Underwater isn’t as deep as its setting and is far from original, but it’s a fun blend of genres bolstered by solid performances and a relentless pace.
William Eubank’s confidently no-nonsense Underwater doesn’t give you time to find your sea legs, and perhaps that’s just as well — paying too much attention to the cracks in the foundations would only get you soggy when the whole thing starts taking on water. And that happens quickly here. There’s barely time to take a deep breath before the film’s deep-sea setting is creaking and groaning with the weight of the unknowable ocean above it and the equally-unknowable horrors below. In the middle are a team of thin, disposable researchers led by a capable-as-ever Kristen Stewart as mechanical engineer Norah, whom we meet admiring her bleached buzz-cut in the mirror while a gratingly ill-advised philosophical narration contemplates life in the deep.
The movie surrounding Norah is part disaster flick, part Alien-alike Lovecraftian creature-feature, with an obvious enthusiasm for both of those classic mid-level blockbuster genres. Stewart fronts the cast of survivors that includes Vincent Cassel, Mamoudou Athie, John Gallagher Jr., Jessica Henwick, and T.J. Miller, this having been filmed before the latter rendered himself virtually unemployable (it’s probably telling that his one-note shtick gets very tired very quickly in Underwater, and he’s the obvious weak link among an otherwise fine cast.) Henwick, freed from the trappings of the Marvel machinery, probably has the standout supporting role, though Cassel’s down-with-the-ship captain gives her a run for her money.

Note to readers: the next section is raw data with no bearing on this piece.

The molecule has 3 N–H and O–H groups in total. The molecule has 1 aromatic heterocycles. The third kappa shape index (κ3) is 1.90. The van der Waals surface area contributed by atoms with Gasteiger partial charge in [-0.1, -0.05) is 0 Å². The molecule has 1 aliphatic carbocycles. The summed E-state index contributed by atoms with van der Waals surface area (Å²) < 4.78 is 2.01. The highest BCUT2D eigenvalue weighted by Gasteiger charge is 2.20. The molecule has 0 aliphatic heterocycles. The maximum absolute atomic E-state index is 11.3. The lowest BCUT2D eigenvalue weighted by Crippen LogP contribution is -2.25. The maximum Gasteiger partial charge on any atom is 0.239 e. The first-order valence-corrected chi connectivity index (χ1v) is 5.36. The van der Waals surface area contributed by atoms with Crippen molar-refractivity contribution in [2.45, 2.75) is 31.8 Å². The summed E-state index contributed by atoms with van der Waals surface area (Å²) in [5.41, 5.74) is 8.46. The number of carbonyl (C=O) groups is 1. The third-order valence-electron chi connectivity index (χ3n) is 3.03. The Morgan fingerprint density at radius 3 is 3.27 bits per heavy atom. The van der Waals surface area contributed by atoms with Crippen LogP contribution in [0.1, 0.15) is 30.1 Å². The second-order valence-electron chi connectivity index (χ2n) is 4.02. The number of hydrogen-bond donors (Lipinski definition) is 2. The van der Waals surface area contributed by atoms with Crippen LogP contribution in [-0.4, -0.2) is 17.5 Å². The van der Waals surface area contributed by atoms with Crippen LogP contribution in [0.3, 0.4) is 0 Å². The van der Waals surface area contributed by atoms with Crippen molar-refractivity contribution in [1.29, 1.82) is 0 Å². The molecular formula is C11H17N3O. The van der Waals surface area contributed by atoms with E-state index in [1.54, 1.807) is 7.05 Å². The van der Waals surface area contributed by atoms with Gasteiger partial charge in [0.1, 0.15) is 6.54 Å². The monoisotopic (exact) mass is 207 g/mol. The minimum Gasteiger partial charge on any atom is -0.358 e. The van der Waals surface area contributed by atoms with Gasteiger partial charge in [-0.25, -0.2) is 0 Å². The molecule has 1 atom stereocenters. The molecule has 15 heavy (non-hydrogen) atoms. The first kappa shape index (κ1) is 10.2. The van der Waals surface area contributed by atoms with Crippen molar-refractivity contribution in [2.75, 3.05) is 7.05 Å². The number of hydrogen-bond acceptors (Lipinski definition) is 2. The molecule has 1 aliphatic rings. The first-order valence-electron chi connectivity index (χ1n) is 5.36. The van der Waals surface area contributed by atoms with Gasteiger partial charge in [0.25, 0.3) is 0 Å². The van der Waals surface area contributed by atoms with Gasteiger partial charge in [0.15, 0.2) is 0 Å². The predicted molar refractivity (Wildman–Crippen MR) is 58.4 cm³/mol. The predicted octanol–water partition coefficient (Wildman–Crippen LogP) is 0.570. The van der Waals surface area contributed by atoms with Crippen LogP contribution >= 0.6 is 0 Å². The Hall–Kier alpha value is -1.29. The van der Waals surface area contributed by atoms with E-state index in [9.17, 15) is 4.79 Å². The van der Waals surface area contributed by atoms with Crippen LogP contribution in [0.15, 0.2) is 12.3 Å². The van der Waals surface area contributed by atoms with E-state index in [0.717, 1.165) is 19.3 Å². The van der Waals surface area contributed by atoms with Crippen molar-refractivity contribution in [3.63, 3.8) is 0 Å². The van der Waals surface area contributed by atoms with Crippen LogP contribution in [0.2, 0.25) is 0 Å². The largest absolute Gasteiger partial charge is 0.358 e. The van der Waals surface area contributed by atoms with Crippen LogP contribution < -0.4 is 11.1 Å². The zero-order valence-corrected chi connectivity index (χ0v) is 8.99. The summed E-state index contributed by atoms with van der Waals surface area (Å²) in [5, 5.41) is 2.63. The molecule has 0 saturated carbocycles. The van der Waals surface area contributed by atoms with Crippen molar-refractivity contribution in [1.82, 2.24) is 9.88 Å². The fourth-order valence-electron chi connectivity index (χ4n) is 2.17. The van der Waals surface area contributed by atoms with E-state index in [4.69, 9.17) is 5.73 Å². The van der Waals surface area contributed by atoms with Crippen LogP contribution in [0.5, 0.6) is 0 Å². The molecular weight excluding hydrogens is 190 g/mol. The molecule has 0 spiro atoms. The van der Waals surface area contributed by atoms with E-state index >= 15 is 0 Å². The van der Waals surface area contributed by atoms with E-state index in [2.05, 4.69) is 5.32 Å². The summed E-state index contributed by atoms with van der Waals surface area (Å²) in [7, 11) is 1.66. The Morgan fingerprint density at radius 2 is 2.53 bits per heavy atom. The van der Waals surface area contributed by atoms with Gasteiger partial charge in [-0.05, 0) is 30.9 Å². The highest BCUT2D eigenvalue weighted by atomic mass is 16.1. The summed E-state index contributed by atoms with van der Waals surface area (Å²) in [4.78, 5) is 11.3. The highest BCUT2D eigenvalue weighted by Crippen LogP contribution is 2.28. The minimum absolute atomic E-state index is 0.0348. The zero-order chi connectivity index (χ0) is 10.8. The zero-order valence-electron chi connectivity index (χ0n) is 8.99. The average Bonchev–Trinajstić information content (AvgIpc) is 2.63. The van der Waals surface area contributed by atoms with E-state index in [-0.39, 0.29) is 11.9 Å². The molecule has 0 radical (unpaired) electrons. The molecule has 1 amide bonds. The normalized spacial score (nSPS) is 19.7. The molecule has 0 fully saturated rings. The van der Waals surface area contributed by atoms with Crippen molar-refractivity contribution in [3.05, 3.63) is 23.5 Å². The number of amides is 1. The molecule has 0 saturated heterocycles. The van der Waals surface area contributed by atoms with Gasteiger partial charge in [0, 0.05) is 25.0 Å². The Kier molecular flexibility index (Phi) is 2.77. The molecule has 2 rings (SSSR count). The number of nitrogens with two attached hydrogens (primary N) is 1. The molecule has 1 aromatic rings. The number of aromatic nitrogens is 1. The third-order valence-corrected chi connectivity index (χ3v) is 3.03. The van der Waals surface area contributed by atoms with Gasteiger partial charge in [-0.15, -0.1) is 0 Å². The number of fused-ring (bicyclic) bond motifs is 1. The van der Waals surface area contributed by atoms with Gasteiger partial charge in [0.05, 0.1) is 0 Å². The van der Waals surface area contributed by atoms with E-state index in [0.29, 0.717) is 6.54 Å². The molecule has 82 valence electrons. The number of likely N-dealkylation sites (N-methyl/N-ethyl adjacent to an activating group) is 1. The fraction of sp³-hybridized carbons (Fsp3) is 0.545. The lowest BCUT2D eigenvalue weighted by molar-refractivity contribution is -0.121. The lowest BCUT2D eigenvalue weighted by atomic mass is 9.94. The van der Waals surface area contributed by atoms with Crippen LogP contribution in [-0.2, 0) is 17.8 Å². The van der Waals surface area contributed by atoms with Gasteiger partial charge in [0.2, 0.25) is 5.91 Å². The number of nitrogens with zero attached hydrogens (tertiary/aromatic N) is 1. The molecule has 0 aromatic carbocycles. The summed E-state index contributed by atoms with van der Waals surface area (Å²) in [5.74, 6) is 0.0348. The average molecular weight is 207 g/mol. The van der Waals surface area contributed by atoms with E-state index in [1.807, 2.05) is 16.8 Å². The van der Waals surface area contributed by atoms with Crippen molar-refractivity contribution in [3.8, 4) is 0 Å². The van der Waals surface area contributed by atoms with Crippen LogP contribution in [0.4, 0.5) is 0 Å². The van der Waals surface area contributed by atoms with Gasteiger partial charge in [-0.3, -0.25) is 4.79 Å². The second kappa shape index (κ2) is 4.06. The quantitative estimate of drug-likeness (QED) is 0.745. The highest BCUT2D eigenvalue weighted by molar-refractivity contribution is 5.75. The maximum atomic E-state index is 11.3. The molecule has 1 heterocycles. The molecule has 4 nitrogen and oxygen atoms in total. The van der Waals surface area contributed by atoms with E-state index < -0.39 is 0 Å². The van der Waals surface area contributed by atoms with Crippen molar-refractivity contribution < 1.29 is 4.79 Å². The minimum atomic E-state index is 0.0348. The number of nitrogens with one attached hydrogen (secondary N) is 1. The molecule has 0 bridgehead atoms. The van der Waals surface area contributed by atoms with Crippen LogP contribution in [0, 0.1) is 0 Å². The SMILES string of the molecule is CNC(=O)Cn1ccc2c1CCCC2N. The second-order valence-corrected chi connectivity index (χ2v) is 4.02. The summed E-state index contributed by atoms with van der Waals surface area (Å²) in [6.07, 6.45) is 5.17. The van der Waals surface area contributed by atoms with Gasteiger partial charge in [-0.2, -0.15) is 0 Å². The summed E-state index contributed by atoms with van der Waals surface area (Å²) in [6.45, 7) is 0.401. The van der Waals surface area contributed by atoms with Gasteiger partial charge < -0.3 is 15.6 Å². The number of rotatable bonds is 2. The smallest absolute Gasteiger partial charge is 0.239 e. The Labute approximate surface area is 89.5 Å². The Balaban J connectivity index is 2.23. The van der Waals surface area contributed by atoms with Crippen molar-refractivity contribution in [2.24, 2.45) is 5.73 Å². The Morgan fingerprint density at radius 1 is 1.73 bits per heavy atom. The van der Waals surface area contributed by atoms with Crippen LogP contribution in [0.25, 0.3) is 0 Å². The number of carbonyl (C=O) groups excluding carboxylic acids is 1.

The creaky, leaky deep-sea drilling complex located several miles below the ocean’s surface makes for a decently breathless environment, in more ways than one. Most of the film’s terrors are universal — being alone, in the dark, surrounded by water; it’d be tense without any monsters to worry about. But that isn’t enough for Eubank or screenwriters Adam Cozad and Brian Duffield, who punctuate a thin script with one misfortune after another. It takes only five minutes for them to fill the station with seawater and not much longer to blame the disaster on tentacled monstrosities. There wouldn’t be time to breathe even if the cast weren’t tramping a mile along the ocean floor to another station with potentially life-saving escape pods, but unfortunately, they are.
Underwater will likely divide audiences with its relentless pace, weak character writing, and a final act full of murky underwater visuals and beasties sprung straight from a computer. But it’s nonetheless an accomplished, enjoyable B-picture with fine stretches of atmosphere and tension-building that are significantly better and more lasting than you might expect. Its derivative structure and eagerness to reach a climax — it comes up for air in a lean 90 minutes and feels like it can’t wait to break the surface for almost its entire runtime — keep its pleasures facile, but its pleasures are undeniably there if you bother to take the plunge.
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